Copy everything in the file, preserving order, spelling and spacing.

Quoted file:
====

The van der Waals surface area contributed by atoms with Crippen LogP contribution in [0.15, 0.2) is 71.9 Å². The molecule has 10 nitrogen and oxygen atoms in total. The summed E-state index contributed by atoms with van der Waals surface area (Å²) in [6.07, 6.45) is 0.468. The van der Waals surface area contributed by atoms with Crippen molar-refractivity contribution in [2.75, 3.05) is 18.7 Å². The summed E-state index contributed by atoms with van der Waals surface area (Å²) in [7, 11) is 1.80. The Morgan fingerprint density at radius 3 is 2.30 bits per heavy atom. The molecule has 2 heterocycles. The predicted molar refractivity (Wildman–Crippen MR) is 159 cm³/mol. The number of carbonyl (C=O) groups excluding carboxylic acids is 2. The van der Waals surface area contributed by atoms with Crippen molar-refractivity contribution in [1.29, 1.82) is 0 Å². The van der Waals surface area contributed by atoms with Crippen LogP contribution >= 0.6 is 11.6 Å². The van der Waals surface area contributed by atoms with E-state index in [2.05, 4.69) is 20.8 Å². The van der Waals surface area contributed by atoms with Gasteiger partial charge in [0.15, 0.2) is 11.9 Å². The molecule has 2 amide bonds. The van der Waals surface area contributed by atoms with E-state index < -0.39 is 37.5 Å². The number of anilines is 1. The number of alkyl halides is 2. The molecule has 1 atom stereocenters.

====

The van der Waals surface area contributed by atoms with Crippen LogP contribution in [0.15, 0.2) is 71.9 Å². The molecule has 10 nitrogen and oxygen atoms in total. The summed E-state index contributed by atoms with van der Waals surface area (Å²) in [6.07, 6.45) is 0.468. The van der Waals surface area contributed by atoms with Crippen molar-refractivity contribution in [2.75, 3.05) is 18.7 Å². The summed E-state index contributed by atoms with van der Waals surface area (Å²) in [7, 11) is 1.80. The Morgan fingerprint density at radius 3 is 2.30 bits per heavy atom. The molecule has 2 heterocycles. The predicted molar refractivity (Wildman–Crippen MR) is 159 cm³/mol. The number of carbonyl (C=O) groups excluding carboxylic acids is 2. The van der Waals surface area contributed by atoms with Crippen molar-refractivity contribution in [1.29, 1.82) is 0 Å². The van der Waals surface area contributed by atoms with Crippen LogP contribution >= 0.6 is 11.6 Å². The van der Waals surface area contributed by atoms with E-state index in [2.05, 4.69) is 20.8 Å². The van der Waals surface area contributed by atoms with Gasteiger partial charge in [0.15, 0.2) is 11.9 Å². The molecule has 2 amide bonds. The van der Waals surface area contributed by atoms with E-state index < -0.39 is 37.5 Å². The number of anilines is 1. The number of alkyl halides is 2. The molecule has 1 atom stereocenters.